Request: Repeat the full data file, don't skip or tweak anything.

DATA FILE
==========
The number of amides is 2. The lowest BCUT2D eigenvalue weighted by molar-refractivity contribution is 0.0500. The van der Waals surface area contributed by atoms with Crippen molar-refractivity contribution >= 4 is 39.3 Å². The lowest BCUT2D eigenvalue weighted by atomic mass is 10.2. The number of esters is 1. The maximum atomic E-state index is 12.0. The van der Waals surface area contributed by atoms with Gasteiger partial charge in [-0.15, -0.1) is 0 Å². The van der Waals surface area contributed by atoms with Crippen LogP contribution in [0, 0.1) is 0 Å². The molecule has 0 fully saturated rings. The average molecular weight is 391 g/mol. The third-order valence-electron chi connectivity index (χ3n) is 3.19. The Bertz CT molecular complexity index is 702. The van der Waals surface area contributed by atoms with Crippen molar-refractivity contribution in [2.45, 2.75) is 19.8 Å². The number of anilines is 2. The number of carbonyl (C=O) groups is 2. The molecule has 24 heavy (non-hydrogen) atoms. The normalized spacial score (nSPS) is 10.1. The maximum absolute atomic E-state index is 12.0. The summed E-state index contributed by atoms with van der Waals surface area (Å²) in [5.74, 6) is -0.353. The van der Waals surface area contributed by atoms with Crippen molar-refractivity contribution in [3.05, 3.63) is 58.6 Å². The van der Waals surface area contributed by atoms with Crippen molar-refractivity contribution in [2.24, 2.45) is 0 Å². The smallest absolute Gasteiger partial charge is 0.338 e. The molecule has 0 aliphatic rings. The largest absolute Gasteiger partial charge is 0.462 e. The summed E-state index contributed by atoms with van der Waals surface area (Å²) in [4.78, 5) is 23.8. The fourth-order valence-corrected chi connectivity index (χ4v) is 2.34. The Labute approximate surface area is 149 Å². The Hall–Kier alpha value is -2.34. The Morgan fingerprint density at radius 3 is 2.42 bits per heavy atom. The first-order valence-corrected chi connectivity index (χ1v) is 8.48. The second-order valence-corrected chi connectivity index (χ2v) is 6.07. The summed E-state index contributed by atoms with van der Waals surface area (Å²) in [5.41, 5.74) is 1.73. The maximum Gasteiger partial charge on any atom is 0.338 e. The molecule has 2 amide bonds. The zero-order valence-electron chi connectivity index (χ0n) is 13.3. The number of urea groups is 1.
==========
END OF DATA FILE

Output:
The number of amides is 2. The lowest BCUT2D eigenvalue weighted by molar-refractivity contribution is 0.0500. The van der Waals surface area contributed by atoms with Crippen molar-refractivity contribution >= 4 is 39.3 Å². The lowest BCUT2D eigenvalue weighted by atomic mass is 10.2. The number of esters is 1. The maximum atomic E-state index is 12.0. The van der Waals surface area contributed by atoms with Gasteiger partial charge in [-0.15, -0.1) is 0 Å². The van der Waals surface area contributed by atoms with Crippen LogP contribution in [0, 0.1) is 0 Å². The molecule has 0 fully saturated rings. The average molecular weight is 391 g/mol. The third-order valence-electron chi connectivity index (χ3n) is 3.19. The Bertz CT molecular complexity index is 702. The van der Waals surface area contributed by atoms with Crippen molar-refractivity contribution in [2.45, 2.75) is 19.8 Å². The number of anilines is 2. The number of carbonyl (C=O) groups is 2. The molecule has 24 heavy (non-hydrogen) atoms. The normalized spacial score (nSPS) is 10.1. The maximum absolute atomic E-state index is 12.0. The summed E-state index contributed by atoms with van der Waals surface area (Å²) in [5.74, 6) is -0.353. The van der Waals surface area contributed by atoms with Crippen molar-refractivity contribution in [3.05, 3.63) is 58.6 Å². The van der Waals surface area contributed by atoms with Crippen molar-refractivity contribution in [2.24, 2.45) is 0 Å². The smallest absolute Gasteiger partial charge is 0.338 e. The molecule has 0 aliphatic rings. The largest absolute Gasteiger partial charge is 0.462 e. The summed E-state index contributed by atoms with van der Waals surface area (Å²) in [4.78, 5) is 23.8. The fourth-order valence-corrected chi connectivity index (χ4v) is 2.34. The Labute approximate surface area is 149 Å². The Hall–Kier alpha value is -2.34. The Morgan fingerprint density at radius 3 is 2.42 bits per heavy atom. The first-order valence-corrected chi connectivity index (χ1v) is 8.48. The second-order valence-corrected chi connectivity index (χ2v) is 6.07. The summed E-state index contributed by atoms with van der Waals surface area (Å²) in [5.41, 5.74) is 1.73. The maximum Gasteiger partial charge on any atom is 0.338 e. The molecule has 2 amide bonds. The zero-order valence-electron chi connectivity index (χ0n) is 13.3. The number of urea groups is 1.